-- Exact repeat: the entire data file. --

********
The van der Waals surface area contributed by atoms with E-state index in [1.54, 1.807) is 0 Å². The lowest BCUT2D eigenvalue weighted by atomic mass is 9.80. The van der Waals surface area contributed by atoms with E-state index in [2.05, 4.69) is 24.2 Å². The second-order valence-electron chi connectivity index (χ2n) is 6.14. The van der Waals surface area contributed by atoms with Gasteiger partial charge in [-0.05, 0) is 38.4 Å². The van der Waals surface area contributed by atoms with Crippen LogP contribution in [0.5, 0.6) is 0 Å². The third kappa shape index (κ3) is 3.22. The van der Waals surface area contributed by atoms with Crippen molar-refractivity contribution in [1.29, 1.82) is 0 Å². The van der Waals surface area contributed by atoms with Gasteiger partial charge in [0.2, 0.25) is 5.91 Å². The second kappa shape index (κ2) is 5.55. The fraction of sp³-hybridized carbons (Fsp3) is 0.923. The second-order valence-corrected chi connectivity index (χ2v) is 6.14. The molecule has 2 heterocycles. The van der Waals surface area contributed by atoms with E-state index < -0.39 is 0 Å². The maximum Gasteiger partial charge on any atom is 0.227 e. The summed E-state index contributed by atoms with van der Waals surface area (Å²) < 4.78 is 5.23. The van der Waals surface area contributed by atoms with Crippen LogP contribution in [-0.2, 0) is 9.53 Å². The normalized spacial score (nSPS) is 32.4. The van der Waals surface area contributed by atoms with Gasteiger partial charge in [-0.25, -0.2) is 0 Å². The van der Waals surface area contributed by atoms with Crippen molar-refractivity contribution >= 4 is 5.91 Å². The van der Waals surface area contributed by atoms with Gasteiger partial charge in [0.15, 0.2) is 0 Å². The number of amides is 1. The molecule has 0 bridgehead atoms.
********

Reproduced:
The van der Waals surface area contributed by atoms with E-state index in [1.54, 1.807) is 0 Å². The lowest BCUT2D eigenvalue weighted by atomic mass is 9.80. The van der Waals surface area contributed by atoms with E-state index in [2.05, 4.69) is 24.2 Å². The second-order valence-electron chi connectivity index (χ2n) is 6.14. The van der Waals surface area contributed by atoms with Gasteiger partial charge in [-0.05, 0) is 38.4 Å². The van der Waals surface area contributed by atoms with Crippen LogP contribution in [0.5, 0.6) is 0 Å². The third kappa shape index (κ3) is 3.22. The van der Waals surface area contributed by atoms with Crippen molar-refractivity contribution in [1.29, 1.82) is 0 Å². The van der Waals surface area contributed by atoms with Gasteiger partial charge in [0.2, 0.25) is 5.91 Å². The second kappa shape index (κ2) is 5.55. The fraction of sp³-hybridized carbons (Fsp3) is 0.923. The second-order valence-corrected chi connectivity index (χ2v) is 6.14. The molecule has 2 heterocycles. The van der Waals surface area contributed by atoms with E-state index < -0.39 is 0 Å². The maximum Gasteiger partial charge on any atom is 0.227 e. The summed E-state index contributed by atoms with van der Waals surface area (Å²) < 4.78 is 5.23. The van der Waals surface area contributed by atoms with Crippen LogP contribution in [-0.2, 0) is 9.53 Å². The normalized spacial score (nSPS) is 32.4. The van der Waals surface area contributed by atoms with Gasteiger partial charge in [-0.25, -0.2) is 0 Å². The van der Waals surface area contributed by atoms with Crippen molar-refractivity contribution >= 4 is 5.91 Å². The van der Waals surface area contributed by atoms with Gasteiger partial charge in [0.15, 0.2) is 0 Å². The number of amides is 1. The molecule has 0 bridgehead atoms.